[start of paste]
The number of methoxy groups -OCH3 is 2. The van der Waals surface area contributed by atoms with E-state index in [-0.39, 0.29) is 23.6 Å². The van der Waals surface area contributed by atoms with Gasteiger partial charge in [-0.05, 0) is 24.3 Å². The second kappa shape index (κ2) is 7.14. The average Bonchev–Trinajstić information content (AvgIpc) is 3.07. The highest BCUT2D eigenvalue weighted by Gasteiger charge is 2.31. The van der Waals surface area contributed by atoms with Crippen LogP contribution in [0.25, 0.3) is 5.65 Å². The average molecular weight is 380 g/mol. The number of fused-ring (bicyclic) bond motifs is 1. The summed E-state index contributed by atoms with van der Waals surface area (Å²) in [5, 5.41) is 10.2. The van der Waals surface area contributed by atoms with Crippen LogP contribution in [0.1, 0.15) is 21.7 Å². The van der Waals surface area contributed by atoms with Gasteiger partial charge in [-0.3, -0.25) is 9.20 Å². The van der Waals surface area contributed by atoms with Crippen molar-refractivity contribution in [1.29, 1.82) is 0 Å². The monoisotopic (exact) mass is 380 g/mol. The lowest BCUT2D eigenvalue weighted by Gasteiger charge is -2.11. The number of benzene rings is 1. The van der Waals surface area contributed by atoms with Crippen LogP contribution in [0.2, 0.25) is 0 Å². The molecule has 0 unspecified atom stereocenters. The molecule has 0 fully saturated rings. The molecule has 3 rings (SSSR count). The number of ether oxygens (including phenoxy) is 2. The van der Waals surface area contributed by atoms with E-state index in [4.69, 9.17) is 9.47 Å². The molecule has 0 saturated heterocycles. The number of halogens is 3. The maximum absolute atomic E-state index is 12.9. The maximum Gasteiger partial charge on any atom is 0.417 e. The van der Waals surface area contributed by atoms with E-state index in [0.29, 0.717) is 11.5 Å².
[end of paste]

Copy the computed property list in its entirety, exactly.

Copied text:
The number of methoxy groups -OCH3 is 2. The van der Waals surface area contributed by atoms with E-state index in [-0.39, 0.29) is 23.6 Å². The van der Waals surface area contributed by atoms with Gasteiger partial charge in [-0.05, 0) is 24.3 Å². The second kappa shape index (κ2) is 7.14. The average Bonchev–Trinajstić information content (AvgIpc) is 3.07. The highest BCUT2D eigenvalue weighted by Gasteiger charge is 2.31. The van der Waals surface area contributed by atoms with Crippen LogP contribution in [0.25, 0.3) is 5.65 Å². The average molecular weight is 380 g/mol. The number of fused-ring (bicyclic) bond motifs is 1. The summed E-state index contributed by atoms with van der Waals surface area (Å²) in [5, 5.41) is 10.2. The van der Waals surface area contributed by atoms with Crippen LogP contribution in [0.1, 0.15) is 21.7 Å². The van der Waals surface area contributed by atoms with Gasteiger partial charge in [-0.3, -0.25) is 9.20 Å². The van der Waals surface area contributed by atoms with Crippen molar-refractivity contribution in [1.29, 1.82) is 0 Å². The monoisotopic (exact) mass is 380 g/mol. The lowest BCUT2D eigenvalue weighted by Gasteiger charge is -2.11. The number of benzene rings is 1. The van der Waals surface area contributed by atoms with Crippen LogP contribution in [0.2, 0.25) is 0 Å². The molecule has 0 unspecified atom stereocenters. The molecule has 0 fully saturated rings. The molecule has 3 rings (SSSR count). The number of ether oxygens (including phenoxy) is 2. The van der Waals surface area contributed by atoms with E-state index in [4.69, 9.17) is 9.47 Å². The molecule has 0 saturated heterocycles. The number of halogens is 3. The maximum absolute atomic E-state index is 12.9. The maximum Gasteiger partial charge on any atom is 0.417 e. The van der Waals surface area contributed by atoms with E-state index in [0.29, 0.717) is 11.5 Å².